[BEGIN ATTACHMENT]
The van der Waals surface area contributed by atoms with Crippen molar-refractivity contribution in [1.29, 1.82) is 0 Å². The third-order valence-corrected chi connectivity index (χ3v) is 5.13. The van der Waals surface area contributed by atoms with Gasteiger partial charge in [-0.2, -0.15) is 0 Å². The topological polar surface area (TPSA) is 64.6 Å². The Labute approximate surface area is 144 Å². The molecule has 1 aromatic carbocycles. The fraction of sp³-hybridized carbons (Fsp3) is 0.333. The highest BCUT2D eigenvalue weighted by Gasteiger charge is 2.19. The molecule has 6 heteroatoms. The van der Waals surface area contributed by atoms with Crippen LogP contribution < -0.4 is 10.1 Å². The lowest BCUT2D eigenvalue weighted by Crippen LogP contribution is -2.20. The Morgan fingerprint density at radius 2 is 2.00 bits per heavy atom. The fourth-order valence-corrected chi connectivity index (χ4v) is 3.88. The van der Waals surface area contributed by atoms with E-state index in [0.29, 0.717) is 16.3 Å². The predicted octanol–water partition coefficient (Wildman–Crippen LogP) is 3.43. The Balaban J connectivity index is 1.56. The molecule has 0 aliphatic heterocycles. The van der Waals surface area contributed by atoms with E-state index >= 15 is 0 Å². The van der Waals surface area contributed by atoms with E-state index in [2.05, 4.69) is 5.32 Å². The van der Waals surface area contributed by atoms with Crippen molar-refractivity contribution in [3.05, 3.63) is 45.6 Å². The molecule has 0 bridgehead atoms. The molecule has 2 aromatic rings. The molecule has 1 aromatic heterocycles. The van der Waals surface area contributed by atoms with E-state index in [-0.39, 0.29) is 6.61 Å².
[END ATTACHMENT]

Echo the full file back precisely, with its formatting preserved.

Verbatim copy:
The van der Waals surface area contributed by atoms with Crippen molar-refractivity contribution in [1.29, 1.82) is 0 Å². The third-order valence-corrected chi connectivity index (χ3v) is 5.13. The van der Waals surface area contributed by atoms with Gasteiger partial charge in [-0.2, -0.15) is 0 Å². The topological polar surface area (TPSA) is 64.6 Å². The Labute approximate surface area is 144 Å². The molecule has 1 aromatic carbocycles. The fraction of sp³-hybridized carbons (Fsp3) is 0.333. The highest BCUT2D eigenvalue weighted by Gasteiger charge is 2.19. The molecule has 6 heteroatoms. The van der Waals surface area contributed by atoms with Crippen LogP contribution < -0.4 is 10.1 Å². The lowest BCUT2D eigenvalue weighted by Crippen LogP contribution is -2.20. The Morgan fingerprint density at radius 2 is 2.00 bits per heavy atom. The fourth-order valence-corrected chi connectivity index (χ4v) is 3.88. The van der Waals surface area contributed by atoms with E-state index in [0.29, 0.717) is 16.3 Å². The predicted octanol–water partition coefficient (Wildman–Crippen LogP) is 3.43. The Balaban J connectivity index is 1.56. The molecule has 0 aliphatic heterocycles. The van der Waals surface area contributed by atoms with E-state index >= 15 is 0 Å². The van der Waals surface area contributed by atoms with E-state index in [2.05, 4.69) is 5.32 Å². The van der Waals surface area contributed by atoms with Crippen molar-refractivity contribution in [3.05, 3.63) is 45.6 Å². The molecule has 0 bridgehead atoms. The molecule has 2 aromatic rings. The molecule has 1 aromatic heterocycles. The van der Waals surface area contributed by atoms with E-state index in [-0.39, 0.29) is 6.61 Å².